“I see the world the wayI want to”: Hidden behind this peppy Pippi Longstocking lyric is a relevantmessage for marketing executives. People do not see things how they objectivelyare, rather than how they choose to subjectively perceive them. In otherwords: subjective interpretation, rather than objective reality, is key.
Human perception is toblame: that is, the unconscious process of filtering and merging pieces ofinformation into subjective impressions. And so it happens that identicalproducts, services or situations, depending on their presentation and context,appear attractive or not. This effect was first explored in 1979 by DanielKahneman and Amos Tversky as part of their famous "Prospect Theory"and is commonly referred to as the "framing effect". Let's takethe wait at a red light as an example. As long as the light is red,we do not know how long we have to wait. We generally find this state ofuncertainty unsatisfactory. However, if we see a countdown at the trafficlights, the end is in sight. The uncertainty is resolved and the wait becomesmore bearable. In Korea, for example, such countdowns at traffic lights arecommonplace. Less frustration among motorists has also helped to reduce theaccident rate.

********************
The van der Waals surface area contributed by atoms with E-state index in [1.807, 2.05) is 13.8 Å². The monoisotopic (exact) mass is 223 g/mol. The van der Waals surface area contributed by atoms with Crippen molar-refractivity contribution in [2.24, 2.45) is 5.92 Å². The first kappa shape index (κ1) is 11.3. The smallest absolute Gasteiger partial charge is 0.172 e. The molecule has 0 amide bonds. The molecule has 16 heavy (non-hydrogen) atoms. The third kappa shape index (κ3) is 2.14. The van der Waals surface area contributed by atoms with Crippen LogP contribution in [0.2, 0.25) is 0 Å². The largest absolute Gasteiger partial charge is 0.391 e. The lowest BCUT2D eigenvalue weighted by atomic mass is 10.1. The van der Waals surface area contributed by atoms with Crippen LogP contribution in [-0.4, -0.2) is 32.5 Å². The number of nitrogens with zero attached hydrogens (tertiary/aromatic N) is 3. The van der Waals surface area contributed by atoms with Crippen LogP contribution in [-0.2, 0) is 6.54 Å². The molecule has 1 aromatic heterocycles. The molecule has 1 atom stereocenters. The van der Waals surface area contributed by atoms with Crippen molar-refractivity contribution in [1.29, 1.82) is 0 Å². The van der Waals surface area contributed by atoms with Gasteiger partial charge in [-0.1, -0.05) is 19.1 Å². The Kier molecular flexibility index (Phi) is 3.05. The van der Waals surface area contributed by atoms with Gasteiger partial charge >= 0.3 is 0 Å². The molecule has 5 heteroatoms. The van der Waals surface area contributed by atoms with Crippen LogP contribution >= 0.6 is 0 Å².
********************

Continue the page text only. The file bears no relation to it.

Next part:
Another example comesfrom adman Rory Sutherland, who states: Anyone standing alone in the cornerwith a glass of wine at a party and staring out the window is an anti-socialoddball. Someone doing the exact same thing while smoking a cigarette, on theother hand, is a philosopher.
The "framingeffect" can have many different faces. It may be that a decision betweentwo alternatives is formulated as loss or profit. Or that a particular productis perceived as relatively cheap or expensive by its position in an arrangementof products. After all, it can be individual attributes, like the cigarette inthe above example, that lead us to completely different conclusions. It is notthe big things, but often the very small things, which make for successfulmarketing.